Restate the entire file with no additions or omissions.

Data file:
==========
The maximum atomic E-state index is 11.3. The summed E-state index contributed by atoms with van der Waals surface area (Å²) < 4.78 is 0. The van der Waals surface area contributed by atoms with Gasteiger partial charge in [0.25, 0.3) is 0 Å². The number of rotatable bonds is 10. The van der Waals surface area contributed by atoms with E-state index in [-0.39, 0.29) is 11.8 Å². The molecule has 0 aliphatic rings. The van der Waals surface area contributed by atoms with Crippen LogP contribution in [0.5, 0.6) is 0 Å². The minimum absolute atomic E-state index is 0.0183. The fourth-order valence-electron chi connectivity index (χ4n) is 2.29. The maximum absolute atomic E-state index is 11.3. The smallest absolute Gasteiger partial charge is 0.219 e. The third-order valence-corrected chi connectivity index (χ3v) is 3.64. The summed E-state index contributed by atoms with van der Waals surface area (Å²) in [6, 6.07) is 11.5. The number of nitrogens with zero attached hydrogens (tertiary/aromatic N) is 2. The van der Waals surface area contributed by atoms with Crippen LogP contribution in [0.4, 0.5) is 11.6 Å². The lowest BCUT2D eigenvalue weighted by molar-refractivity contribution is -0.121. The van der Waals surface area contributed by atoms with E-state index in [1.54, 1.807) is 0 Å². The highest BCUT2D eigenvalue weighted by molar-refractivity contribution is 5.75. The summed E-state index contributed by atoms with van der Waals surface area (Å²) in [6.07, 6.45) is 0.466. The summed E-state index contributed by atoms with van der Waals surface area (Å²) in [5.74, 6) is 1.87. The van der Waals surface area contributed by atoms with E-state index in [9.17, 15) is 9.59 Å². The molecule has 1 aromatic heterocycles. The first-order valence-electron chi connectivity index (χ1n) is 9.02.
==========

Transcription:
The maximum atomic E-state index is 11.3. The summed E-state index contributed by atoms with van der Waals surface area (Å²) < 4.78 is 0. The van der Waals surface area contributed by atoms with Gasteiger partial charge in [0.25, 0.3) is 0 Å². The number of rotatable bonds is 10. The van der Waals surface area contributed by atoms with E-state index in [-0.39, 0.29) is 11.8 Å². The molecule has 0 aliphatic rings. The van der Waals surface area contributed by atoms with Crippen LogP contribution in [0.5, 0.6) is 0 Å². The minimum absolute atomic E-state index is 0.0183. The fourth-order valence-electron chi connectivity index (χ4n) is 2.29. The maximum absolute atomic E-state index is 11.3. The smallest absolute Gasteiger partial charge is 0.219 e. The third-order valence-corrected chi connectivity index (χ3v) is 3.64. The summed E-state index contributed by atoms with van der Waals surface area (Å²) in [6, 6.07) is 11.5. The number of nitrogens with zero attached hydrogens (tertiary/aromatic N) is 2. The van der Waals surface area contributed by atoms with Crippen LogP contribution in [0.4, 0.5) is 11.6 Å². The lowest BCUT2D eigenvalue weighted by molar-refractivity contribution is -0.121. The van der Waals surface area contributed by atoms with E-state index in [1.54, 1.807) is 0 Å². The highest BCUT2D eigenvalue weighted by molar-refractivity contribution is 5.75. The summed E-state index contributed by atoms with van der Waals surface area (Å²) in [6.07, 6.45) is 0.466. The summed E-state index contributed by atoms with van der Waals surface area (Å²) in [5.74, 6) is 1.87. The van der Waals surface area contributed by atoms with E-state index in [9.17, 15) is 9.59 Å². The molecule has 1 aromatic heterocycles. The first-order valence-electron chi connectivity index (χ1n) is 9.02.